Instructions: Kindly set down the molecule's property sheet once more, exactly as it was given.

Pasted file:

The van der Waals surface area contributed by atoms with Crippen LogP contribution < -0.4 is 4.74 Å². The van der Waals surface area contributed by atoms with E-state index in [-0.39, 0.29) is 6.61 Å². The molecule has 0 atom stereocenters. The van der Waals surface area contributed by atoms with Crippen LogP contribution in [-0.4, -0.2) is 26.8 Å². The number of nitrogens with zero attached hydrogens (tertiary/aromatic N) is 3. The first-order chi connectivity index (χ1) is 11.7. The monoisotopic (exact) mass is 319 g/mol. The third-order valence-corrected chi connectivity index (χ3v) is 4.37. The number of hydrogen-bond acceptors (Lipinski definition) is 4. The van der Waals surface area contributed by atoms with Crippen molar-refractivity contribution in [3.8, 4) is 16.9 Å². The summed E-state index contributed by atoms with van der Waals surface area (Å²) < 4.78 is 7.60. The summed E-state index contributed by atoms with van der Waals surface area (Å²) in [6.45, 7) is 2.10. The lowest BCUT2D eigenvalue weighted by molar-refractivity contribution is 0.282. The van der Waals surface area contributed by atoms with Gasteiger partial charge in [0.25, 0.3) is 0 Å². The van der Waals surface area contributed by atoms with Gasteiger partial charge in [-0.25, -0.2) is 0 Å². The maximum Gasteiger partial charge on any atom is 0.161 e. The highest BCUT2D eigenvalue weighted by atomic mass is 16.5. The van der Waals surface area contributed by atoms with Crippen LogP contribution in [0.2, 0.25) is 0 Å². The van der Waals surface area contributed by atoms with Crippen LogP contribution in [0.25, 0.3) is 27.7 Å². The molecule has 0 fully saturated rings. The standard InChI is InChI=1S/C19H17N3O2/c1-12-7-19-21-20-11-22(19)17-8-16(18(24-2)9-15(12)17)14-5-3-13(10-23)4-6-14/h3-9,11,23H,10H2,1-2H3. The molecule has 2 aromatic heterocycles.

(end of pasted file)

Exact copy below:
The van der Waals surface area contributed by atoms with Crippen LogP contribution < -0.4 is 4.74 Å². The van der Waals surface area contributed by atoms with E-state index in [-0.39, 0.29) is 6.61 Å². The molecule has 0 atom stereocenters. The van der Waals surface area contributed by atoms with Crippen LogP contribution in [-0.4, -0.2) is 26.8 Å². The number of nitrogens with zero attached hydrogens (tertiary/aromatic N) is 3. The first-order chi connectivity index (χ1) is 11.7. The monoisotopic (exact) mass is 319 g/mol. The third-order valence-corrected chi connectivity index (χ3v) is 4.37. The number of hydrogen-bond acceptors (Lipinski definition) is 4. The van der Waals surface area contributed by atoms with Crippen molar-refractivity contribution in [3.8, 4) is 16.9 Å². The summed E-state index contributed by atoms with van der Waals surface area (Å²) < 4.78 is 7.60. The summed E-state index contributed by atoms with van der Waals surface area (Å²) in [6.45, 7) is 2.10. The lowest BCUT2D eigenvalue weighted by molar-refractivity contribution is 0.282. The van der Waals surface area contributed by atoms with Gasteiger partial charge in [0.25, 0.3) is 0 Å². The van der Waals surface area contributed by atoms with Gasteiger partial charge in [-0.25, -0.2) is 0 Å². The maximum Gasteiger partial charge on any atom is 0.161 e. The highest BCUT2D eigenvalue weighted by atomic mass is 16.5. The van der Waals surface area contributed by atoms with Crippen LogP contribution in [0.2, 0.25) is 0 Å². The van der Waals surface area contributed by atoms with Crippen LogP contribution in [0.25, 0.3) is 27.7 Å². The molecule has 0 fully saturated rings. The standard InChI is InChI=1S/C19H17N3O2/c1-12-7-19-21-20-11-22(19)17-8-16(18(24-2)9-15(12)17)14-5-3-13(10-23)4-6-14/h3-9,11,23H,10H2,1-2H3. The molecule has 2 aromatic heterocycles.